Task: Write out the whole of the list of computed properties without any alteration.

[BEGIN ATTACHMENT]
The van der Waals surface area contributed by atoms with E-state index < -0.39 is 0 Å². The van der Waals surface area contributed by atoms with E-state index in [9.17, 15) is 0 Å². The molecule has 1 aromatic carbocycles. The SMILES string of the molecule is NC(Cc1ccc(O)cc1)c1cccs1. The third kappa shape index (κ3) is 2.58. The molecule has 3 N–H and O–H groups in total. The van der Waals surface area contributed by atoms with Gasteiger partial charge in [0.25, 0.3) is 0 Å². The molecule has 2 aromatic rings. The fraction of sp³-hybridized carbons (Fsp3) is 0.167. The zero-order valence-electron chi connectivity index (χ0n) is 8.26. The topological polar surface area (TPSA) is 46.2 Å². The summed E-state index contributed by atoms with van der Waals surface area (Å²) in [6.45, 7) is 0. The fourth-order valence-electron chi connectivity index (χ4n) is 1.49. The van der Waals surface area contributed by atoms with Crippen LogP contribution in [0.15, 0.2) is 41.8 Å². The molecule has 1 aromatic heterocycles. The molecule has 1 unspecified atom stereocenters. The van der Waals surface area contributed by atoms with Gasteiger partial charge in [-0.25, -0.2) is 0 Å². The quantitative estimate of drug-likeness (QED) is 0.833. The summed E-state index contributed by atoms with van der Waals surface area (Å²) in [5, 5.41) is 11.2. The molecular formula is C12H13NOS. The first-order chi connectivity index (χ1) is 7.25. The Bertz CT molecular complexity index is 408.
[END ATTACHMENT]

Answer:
The van der Waals surface area contributed by atoms with E-state index < -0.39 is 0 Å². The van der Waals surface area contributed by atoms with E-state index in [9.17, 15) is 0 Å². The molecule has 1 aromatic carbocycles. The SMILES string of the molecule is NC(Cc1ccc(O)cc1)c1cccs1. The third kappa shape index (κ3) is 2.58. The molecule has 3 N–H and O–H groups in total. The van der Waals surface area contributed by atoms with Gasteiger partial charge in [0.25, 0.3) is 0 Å². The molecule has 2 aromatic rings. The fraction of sp³-hybridized carbons (Fsp3) is 0.167. The zero-order valence-electron chi connectivity index (χ0n) is 8.26. The topological polar surface area (TPSA) is 46.2 Å². The summed E-state index contributed by atoms with van der Waals surface area (Å²) in [6.45, 7) is 0. The fourth-order valence-electron chi connectivity index (χ4n) is 1.49. The van der Waals surface area contributed by atoms with Crippen LogP contribution in [0.15, 0.2) is 41.8 Å². The molecule has 1 aromatic heterocycles. The molecule has 1 unspecified atom stereocenters. The van der Waals surface area contributed by atoms with Gasteiger partial charge in [-0.25, -0.2) is 0 Å². The quantitative estimate of drug-likeness (QED) is 0.833. The summed E-state index contributed by atoms with van der Waals surface area (Å²) in [5, 5.41) is 11.2. The molecular formula is C12H13NOS. The first-order chi connectivity index (χ1) is 7.25. The Bertz CT molecular complexity index is 408.